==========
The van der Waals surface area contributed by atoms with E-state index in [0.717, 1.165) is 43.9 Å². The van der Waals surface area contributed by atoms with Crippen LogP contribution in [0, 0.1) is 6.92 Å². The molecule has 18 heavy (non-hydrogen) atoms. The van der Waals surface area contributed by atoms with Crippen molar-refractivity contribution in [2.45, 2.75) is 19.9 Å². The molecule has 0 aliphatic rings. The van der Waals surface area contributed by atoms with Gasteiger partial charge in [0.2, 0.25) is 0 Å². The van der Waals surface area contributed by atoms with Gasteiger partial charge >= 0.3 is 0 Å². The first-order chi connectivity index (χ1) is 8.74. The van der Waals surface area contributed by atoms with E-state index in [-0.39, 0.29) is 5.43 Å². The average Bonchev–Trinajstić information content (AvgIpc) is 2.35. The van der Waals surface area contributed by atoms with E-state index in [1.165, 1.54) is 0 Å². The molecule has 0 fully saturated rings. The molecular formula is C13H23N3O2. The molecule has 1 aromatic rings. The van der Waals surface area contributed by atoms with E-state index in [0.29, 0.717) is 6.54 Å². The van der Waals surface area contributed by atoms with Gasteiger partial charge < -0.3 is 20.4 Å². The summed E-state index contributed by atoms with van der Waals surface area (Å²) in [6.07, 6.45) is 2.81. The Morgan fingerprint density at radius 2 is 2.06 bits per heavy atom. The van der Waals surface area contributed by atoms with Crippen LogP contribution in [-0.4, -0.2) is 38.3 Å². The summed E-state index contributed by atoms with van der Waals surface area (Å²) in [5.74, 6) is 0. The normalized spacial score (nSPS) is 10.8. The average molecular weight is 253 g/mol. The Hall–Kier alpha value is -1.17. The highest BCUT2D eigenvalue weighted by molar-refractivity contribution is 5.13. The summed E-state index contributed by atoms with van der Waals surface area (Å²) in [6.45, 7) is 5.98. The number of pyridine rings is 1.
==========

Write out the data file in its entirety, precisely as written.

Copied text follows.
The van der Waals surface area contributed by atoms with E-state index in [0.717, 1.165) is 43.9 Å². The van der Waals surface area contributed by atoms with Crippen LogP contribution in [0, 0.1) is 6.92 Å². The molecule has 18 heavy (non-hydrogen) atoms. The van der Waals surface area contributed by atoms with Crippen molar-refractivity contribution in [2.45, 2.75) is 19.9 Å². The molecule has 0 aliphatic rings. The van der Waals surface area contributed by atoms with Gasteiger partial charge in [0.2, 0.25) is 0 Å². The van der Waals surface area contributed by atoms with Gasteiger partial charge >= 0.3 is 0 Å². The first-order chi connectivity index (χ1) is 8.74. The van der Waals surface area contributed by atoms with E-state index in [-0.39, 0.29) is 5.43 Å². The average Bonchev–Trinajstić information content (AvgIpc) is 2.35. The van der Waals surface area contributed by atoms with E-state index in [1.165, 1.54) is 0 Å². The molecule has 0 fully saturated rings. The molecular formula is C13H23N3O2. The molecule has 1 aromatic rings. The van der Waals surface area contributed by atoms with E-state index in [0.29, 0.717) is 6.54 Å². The van der Waals surface area contributed by atoms with Gasteiger partial charge < -0.3 is 20.4 Å². The summed E-state index contributed by atoms with van der Waals surface area (Å²) in [6.07, 6.45) is 2.81. The Morgan fingerprint density at radius 2 is 2.06 bits per heavy atom. The van der Waals surface area contributed by atoms with Crippen LogP contribution in [-0.4, -0.2) is 38.3 Å². The summed E-state index contributed by atoms with van der Waals surface area (Å²) in [5.74, 6) is 0. The normalized spacial score (nSPS) is 10.8. The average molecular weight is 253 g/mol. The Hall–Kier alpha value is -1.17. The highest BCUT2D eigenvalue weighted by molar-refractivity contribution is 5.13. The summed E-state index contributed by atoms with van der Waals surface area (Å²) in [6.45, 7) is 5.98. The number of pyridine rings is 1.